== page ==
Ayende @ Rahien

Oren Eini aka Ayende Rahien CEO of Hibernating Rhinos LTD, which develops RavenDB, a NoSQL Open Source Document Database.

You can reach me by:

oren@ravendb.net

+972 52-548-6969

Posts: 6,927 | Comments: 49,411

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time to read 5 min | 806 words


In my previous post, I have tested journal writing techniques on Linux, in this post, I want to do the same for Windows, and see what the impact of the various options are the system performance.

Windows has slightly different options than Linux. In particular, in Windows, the various flags and promises and very clear, and it is quite easy to figure out what is it that you are supposed to do.

We have tested the following scenarios

  • Doing buffered writes (pretty useless for any journal file, which needs to be reliable, but good baseline metric).
  • Doing buffered writes and calling FlushFileBuffers after each transaction (which is pretty common way to handle committing to disk in databases), and the equivalent of calling fsync.
  • Using FILE_FLAG_WRITE_THROUGH flag and asking the kernel to make sure that after every write, everything will be flushed to disk. Note that the disk may or may not buffer things.
  • Using FILE_FLAG_NO_BUFFERING flag to bypass the kernel’s caching and go directly to disk. This has special memory alignment considerations
  • Using FILE_FLAG_WRITE_THROUGH | FILE_FLAG_NO_BUFFERING flag to ensure that we don’t do any caching, and actually force the disk to do its work. On Windows, this is guaranteed to ask the disk to flush to persisted medium (but the disk can ignore this request).

Here is the code:

We have tested this on an AWS macine ( i2.2xlarge – 61 GB, 8 cores, 2x 800 GB SSD drive, 1GB /sec EBS), which was running Microsoft Windows Server 2012 R2 RTM 64-bits. The code was compiled for 64 bits with the default release configuration.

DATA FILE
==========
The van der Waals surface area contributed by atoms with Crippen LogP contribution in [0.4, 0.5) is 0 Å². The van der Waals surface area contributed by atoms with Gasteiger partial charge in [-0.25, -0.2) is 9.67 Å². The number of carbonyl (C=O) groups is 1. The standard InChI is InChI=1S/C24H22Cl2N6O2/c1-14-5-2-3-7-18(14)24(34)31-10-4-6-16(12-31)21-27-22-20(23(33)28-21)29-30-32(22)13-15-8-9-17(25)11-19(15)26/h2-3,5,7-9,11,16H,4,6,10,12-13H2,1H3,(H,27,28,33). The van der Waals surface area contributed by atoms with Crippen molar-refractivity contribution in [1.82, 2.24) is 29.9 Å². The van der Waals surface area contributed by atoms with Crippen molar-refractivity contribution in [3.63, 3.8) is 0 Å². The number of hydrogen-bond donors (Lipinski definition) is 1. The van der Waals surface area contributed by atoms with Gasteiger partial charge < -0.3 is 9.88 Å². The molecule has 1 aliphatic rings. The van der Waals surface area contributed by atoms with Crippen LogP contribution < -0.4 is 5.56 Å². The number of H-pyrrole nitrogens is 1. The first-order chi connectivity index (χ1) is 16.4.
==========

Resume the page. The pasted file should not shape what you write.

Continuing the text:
What we are doing is write 1 GB journal file, simulating 16 KB transactions and simulating 65,535 separate commits to disk. That is a lot of work that needs to be done.

First, again, I run it on the system drive, to compare how it behaves:

Method Time (ms) Write cost (ms)
Buffered

396

0.006

Buffered + FlushFileBuffers

121,403

1.8

FILE_FLAG_WRITE_THROUGH

58,376

0.89

FILE_FLAG_NO_BUFFERING

56,162

0.85

FILE_FLAG_WRITE_THROUGH | FILE_FLAG_NO_BUFFERING

55,432

0.84

Remember, this is us running on the system disk, not on the SSD drive. Here are those numbers, which are much more interesting for us.

Method Time (ms) Write cost (ms)
Buffered

410

0.006

Buffered + FlushFileBuffers

21,077

0.321

FILE_FLAG_WRITE_THROUGH

10,029

0.153

FILE_FLAG_NO_BUFFERING

8,491

0.129

FILE_FLAG_WRITE_THROUGH | FILE_FLAG_NO_BUFFERING

8,378

0.127

And those numbers are very significant. Unlike the system disk, where we basically get whatever spare cycles we have, in both Linux and Windows, the SSD disk provides really good performance. But even on identical machine, running nearly identical code, there are significant performance differences between them.

Let me draw it out to you:

Options

Windows

Linux

Difference

Buffered

0.006

0.03

80% Win

Buffered + fsync() / FlushFileBuffers()

0.32

0.35

9% Win

O_DSYNC / FILE_FLAG_WRITE_THROUGH

0.153

0.29

48% Win

O_DIRECT / FILE_FLAG_NO_BUFFERING

0.129

0.14

8% Win

O_DIRECT | O_DSYNC / FILE_FLAG_WRITE_THROUGH | FILE_FLAG_NO_BUFFERING

0.127

0.31

60% Win

In pretty much all cases Windows has been able to out perform Linux on this specific scenario. In many cases by a significant margin. In particular, in the scenario that I actually really care about, we see 60% performance advantage to Windows.

One of the reasons for this blog post and the detailed code and scenario is the external verification of these numbers. I’ll love to know that I missed something that would make Linux speed comparable to Windows, because right now this is pretty miserable.

I do have a hunch about those numbers, though. SQL Server is a major business for Microsoft, so they have a lot of pull in the company. And SQL Server uses FILE_FLAG_WRITE_THROUGH | FILE_FLAG_NO_BUFFERING internally to handle the transaction log it uses. Like quite a bit of other Win32 APIs (WriteGather, for example), it looks tailor made for database journaling. I’m guessing that this code path has been gone over multiple times over the years, trying to optimize SQL Server by smoothing anything in the way.